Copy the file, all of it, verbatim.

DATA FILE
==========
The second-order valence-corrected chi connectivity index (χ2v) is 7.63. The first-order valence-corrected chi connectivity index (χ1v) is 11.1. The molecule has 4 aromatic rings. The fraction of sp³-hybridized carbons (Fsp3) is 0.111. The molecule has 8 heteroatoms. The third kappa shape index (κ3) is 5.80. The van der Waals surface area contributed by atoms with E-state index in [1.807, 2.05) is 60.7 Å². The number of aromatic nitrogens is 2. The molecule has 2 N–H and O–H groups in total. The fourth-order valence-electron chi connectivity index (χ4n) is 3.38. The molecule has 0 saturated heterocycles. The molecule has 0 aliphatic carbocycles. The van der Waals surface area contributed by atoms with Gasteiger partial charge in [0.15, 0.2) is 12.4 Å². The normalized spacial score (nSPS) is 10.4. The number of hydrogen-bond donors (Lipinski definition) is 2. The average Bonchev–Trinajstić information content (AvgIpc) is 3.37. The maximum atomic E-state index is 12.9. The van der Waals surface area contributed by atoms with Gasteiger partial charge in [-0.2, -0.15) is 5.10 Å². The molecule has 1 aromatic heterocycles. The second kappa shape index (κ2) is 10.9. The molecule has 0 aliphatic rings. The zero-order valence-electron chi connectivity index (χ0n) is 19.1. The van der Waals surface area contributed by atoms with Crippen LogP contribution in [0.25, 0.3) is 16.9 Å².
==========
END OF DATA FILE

The second-order valence-corrected chi connectivity index (χ2v) is 7.63. The first-order valence-corrected chi connectivity index (χ1v) is 11.1. The molecule has 4 aromatic rings. The fraction of sp³-hybridized carbons (Fsp3) is 0.111. The molecule has 8 heteroatoms. The third kappa shape index (κ3) is 5.80. The van der Waals surface area contributed by atoms with E-state index in [1.807, 2.05) is 60.7 Å². The number of aromatic nitrogens is 2. The molecule has 2 N–H and O–H groups in total. The fourth-order valence-electron chi connectivity index (χ4n) is 3.38. The molecule has 0 saturated heterocycles. The molecule has 0 aliphatic carbocycles. The van der Waals surface area contributed by atoms with Gasteiger partial charge in [0.15, 0.2) is 12.4 Å². The normalized spacial score (nSPS) is 10.4. The number of hydrogen-bond donors (Lipinski definition) is 2. The average Bonchev–Trinajstić information content (AvgIpc) is 3.37. The maximum atomic E-state index is 12.9. The van der Waals surface area contributed by atoms with Gasteiger partial charge in [-0.2, -0.15) is 5.10 Å². The molecule has 1 aromatic heterocycles. The second kappa shape index (κ2) is 10.9. The molecule has 0 aliphatic rings. The zero-order valence-electron chi connectivity index (χ0n) is 19.1. The van der Waals surface area contributed by atoms with Crippen LogP contribution in [0.25, 0.3) is 16.9 Å².